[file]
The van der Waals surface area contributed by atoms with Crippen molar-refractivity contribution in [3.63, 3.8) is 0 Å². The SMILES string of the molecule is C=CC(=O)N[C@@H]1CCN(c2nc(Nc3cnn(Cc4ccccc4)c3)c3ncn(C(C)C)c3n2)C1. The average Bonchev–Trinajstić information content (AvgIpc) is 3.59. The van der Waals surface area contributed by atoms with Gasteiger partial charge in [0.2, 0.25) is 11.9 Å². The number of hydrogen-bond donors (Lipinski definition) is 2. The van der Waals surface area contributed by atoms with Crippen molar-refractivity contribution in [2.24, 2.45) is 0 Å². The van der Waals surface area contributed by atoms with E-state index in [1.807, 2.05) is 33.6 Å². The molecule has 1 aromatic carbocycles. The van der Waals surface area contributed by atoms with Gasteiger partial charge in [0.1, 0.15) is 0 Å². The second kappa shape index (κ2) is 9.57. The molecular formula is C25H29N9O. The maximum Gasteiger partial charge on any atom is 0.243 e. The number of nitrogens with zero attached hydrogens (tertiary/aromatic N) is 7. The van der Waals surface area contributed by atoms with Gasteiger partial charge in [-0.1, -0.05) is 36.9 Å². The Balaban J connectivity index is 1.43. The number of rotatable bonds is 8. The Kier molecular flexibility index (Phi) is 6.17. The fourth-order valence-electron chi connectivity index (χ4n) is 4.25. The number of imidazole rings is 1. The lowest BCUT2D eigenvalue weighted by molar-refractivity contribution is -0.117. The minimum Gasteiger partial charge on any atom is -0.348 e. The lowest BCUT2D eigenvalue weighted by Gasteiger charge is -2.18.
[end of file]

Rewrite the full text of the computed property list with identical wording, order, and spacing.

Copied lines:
The van der Waals surface area contributed by atoms with Crippen molar-refractivity contribution in [3.63, 3.8) is 0 Å². The SMILES string of the molecule is C=CC(=O)N[C@@H]1CCN(c2nc(Nc3cnn(Cc4ccccc4)c3)c3ncn(C(C)C)c3n2)C1. The average Bonchev–Trinajstić information content (AvgIpc) is 3.59. The van der Waals surface area contributed by atoms with Gasteiger partial charge in [0.2, 0.25) is 11.9 Å². The number of hydrogen-bond donors (Lipinski definition) is 2. The van der Waals surface area contributed by atoms with Crippen molar-refractivity contribution in [2.24, 2.45) is 0 Å². The van der Waals surface area contributed by atoms with E-state index in [1.807, 2.05) is 33.6 Å². The molecule has 1 aromatic carbocycles. The van der Waals surface area contributed by atoms with Gasteiger partial charge in [0.1, 0.15) is 0 Å². The second kappa shape index (κ2) is 9.57. The molecular formula is C25H29N9O. The maximum Gasteiger partial charge on any atom is 0.243 e. The number of nitrogens with zero attached hydrogens (tertiary/aromatic N) is 7. The van der Waals surface area contributed by atoms with Gasteiger partial charge in [-0.1, -0.05) is 36.9 Å². The Balaban J connectivity index is 1.43. The number of rotatable bonds is 8. The Kier molecular flexibility index (Phi) is 6.17. The fourth-order valence-electron chi connectivity index (χ4n) is 4.25. The number of imidazole rings is 1. The lowest BCUT2D eigenvalue weighted by molar-refractivity contribution is -0.117. The minimum Gasteiger partial charge on any atom is -0.348 e. The lowest BCUT2D eigenvalue weighted by Gasteiger charge is -2.18.